The squirrel sleeps with the fishes

I ran over a squirrel last week. Not the whole squirrel. Just the half of it that wasn’t fast enough to get out of the way of my front left tire.

There’s that instant of panic when you see the creature darting out onto the asphalt, without any of the requisite small-town New England hand signals and dirty looks that humans use — “I’m crossing, okay? Even though there’s no crosswalk, right? Because the lawsuit will be overwhelming, yes?”

And you can stomp on the brake, to give the squirrel a fighting chance, but it’s usually hopeless. The momentum you’ve built up, even at a stately 35 mph, is no match for a squirrelly rodent who tops out at about 5 ft. per second, or roughly 25 mph, in that last desperate flash of panic. You have 10 mph on the poor sucker. Who’ll win and who’ll lose is not in question. 

It’s not as if I was driving recklessly. I was moving at more or less the speed limit, eastbound from my home in the hinterland, chugging along on Linebrook Road toward Marini Farm. And up ahead, what do I see but a crow. The crow had found some roadkill, apparently annihilated by some heartless driver who came careening down Linebrook Road ahead of me, but without the same kind consideration for creatures great and small that I bring to the automotive experience.

The crow, pecking at his gory prize, heard my vehicle approaching, and made the sensible choice: He temporarily abandoned his lunch, flapping away to some nearby branch where he could keep an eye out and return ASAP.

But coincidentally, a young squirrel, poised at the edge of Linebrook Road, observing the scene, made an ill-fated split-second decision. He’s not interested in chowing down on roadkill — ick! He’s a squirrel, after all; he doesn’t want guts, he wants nuts.

But he does also want to cross the road.

So he says to himself, If the crow can do it, so can I. I can get out of the way in time.

Like a typical youth, he doesn’t consider his own limitations. Like, for instance, he can’t fly like a crow. He’s not a flying squirrel, is he? What are teenagers thinking?

Accordingly, my car whacked him.

It was a traumatic moment for me. I pulled over, my heart pounding. I needed to collect myself.

Then, out of the corner of my eye, I saw a greenish shape, like a filthy upside-down salad bowl, lumbering toward me. Emerging from the woods, a snapping turtle. And no young whippersnapper of a snapping turtle. This was a seasoned, mature snapping turtle. A snapping turtle that had been around the block a time or two.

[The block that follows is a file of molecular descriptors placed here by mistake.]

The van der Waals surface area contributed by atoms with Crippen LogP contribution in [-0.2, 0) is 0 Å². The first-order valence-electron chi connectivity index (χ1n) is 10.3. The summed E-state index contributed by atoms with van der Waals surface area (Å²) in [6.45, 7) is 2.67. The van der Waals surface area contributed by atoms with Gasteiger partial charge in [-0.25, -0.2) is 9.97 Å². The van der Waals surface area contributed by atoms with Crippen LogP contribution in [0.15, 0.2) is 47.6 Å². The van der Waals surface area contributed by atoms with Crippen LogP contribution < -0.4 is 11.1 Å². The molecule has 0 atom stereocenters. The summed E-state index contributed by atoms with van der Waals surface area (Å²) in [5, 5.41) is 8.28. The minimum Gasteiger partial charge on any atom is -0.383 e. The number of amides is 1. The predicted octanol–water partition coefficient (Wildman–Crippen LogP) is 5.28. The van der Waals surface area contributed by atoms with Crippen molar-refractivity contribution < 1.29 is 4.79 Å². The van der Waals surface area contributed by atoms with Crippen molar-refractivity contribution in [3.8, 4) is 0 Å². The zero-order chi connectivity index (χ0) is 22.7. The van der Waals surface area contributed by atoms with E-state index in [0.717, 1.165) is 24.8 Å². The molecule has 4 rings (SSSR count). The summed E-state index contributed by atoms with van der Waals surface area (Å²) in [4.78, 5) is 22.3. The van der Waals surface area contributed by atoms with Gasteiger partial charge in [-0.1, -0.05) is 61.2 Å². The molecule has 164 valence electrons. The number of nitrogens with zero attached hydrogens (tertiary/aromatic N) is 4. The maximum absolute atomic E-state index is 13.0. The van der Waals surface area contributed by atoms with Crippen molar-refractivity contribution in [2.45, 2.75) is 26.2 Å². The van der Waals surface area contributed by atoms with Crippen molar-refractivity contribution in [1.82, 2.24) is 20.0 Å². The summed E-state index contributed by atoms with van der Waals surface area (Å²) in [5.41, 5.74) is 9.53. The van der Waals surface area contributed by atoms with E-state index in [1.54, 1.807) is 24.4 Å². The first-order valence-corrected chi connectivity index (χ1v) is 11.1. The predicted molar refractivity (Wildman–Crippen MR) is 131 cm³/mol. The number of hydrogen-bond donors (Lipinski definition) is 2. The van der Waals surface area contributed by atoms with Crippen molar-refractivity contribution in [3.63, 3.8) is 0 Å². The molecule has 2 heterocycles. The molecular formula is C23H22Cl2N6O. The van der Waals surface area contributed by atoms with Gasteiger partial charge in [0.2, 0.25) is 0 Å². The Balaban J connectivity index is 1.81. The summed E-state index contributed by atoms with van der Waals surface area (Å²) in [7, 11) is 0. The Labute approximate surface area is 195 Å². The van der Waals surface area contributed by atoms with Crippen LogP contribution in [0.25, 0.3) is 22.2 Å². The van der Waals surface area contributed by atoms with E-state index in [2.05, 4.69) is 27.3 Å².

He paused as he approached my car. He arched an eyebrow. I rolled down my window to hear what he had to say.

“Why did the squirrel cross the road?” he began, his voice husky.

I shrugged.

“To prove he wasn’t chicken.”

I had no retort.

“It’s a joke,” the turtle murmured, his turtle mouth curled into a sneer.

He shook his head — peevishly, I thought. Then he looked right at me, one of his little eyes trained directly on me, like an angry grade-school teacher.

“You know how many times I’ve crossed this road?” he rasped. “Cars come screeching to a halt. People get out of their vehicles — Audis, F-150s, it doesn’t matter — and they gather around to help me across. I swear, if I went into politics, I could heal the divisions in this country.”

I didn’t know what to say.

“I saw what was happening here,” the turtle chortled, “and not just today. I mean day after day. That squirrel was what we call a ‘young punk.’ He didn’t want to listen to any kind of advice from anybody in ‘the older generation.’”

I couldn’t help but glance at the half of the young punk’s body that wasn’t squished. I shivered.

“I did what I could,” the turtle sighed. “I went to him, weeks ago. I didn’t have to, I had no obligation to him, but out of a sense of community, a sense of family you might say, the animal kingdom, you know what I mean? I went to him; I said, ‘Look, I’m offering you protection. When you want to cross Linebrook Road, come to me first, I’ll go with you. When I start across, traffic will stop. You’ll be safe. You can come and go as you please. You make a small payment to my guys when they come around, and your problems are over.”

To me, at the moment, hearing the turtle say it, it sounded like a good deal.

The turtle shrugged, at least as much as a turtle can shrug, inside that shell. 

“He didn’t listen to me. He was a young punk who wouldn’t pay.”

He nodded at the half-smushed carcass.

“Look at him now.”

I couldn’t help but shudder a bit.

“Turkeys, they get a lot of attention,” the turtle continued. “People stop for them, sure. But turkeys wander around. They don’t stick with one neighborhood. They could help other species get across the road — but do they? No. They’re just in it for themselves. Me, I’ve been here for 40 years. Available to help whoever needs help.”

He began plodding across the road. Then he paused, mid-lane, and looked back at me. His mouth wasn’t curled into that little turtle sneer anymore. It was just a sad, straight mouth of regret.

“But squirrels. Do they listen? No.”

An oncoming Volvo screeched to a halt. The turtle turned back and resumed his slow crawl across the asphalt.

“Squirrels,” I heard him grunt. “They show no respect.”

Doug Brendel lives and drives on Linebrook Road in Ipswich, Massachusetts. Look into all his strange multi-species experiences at

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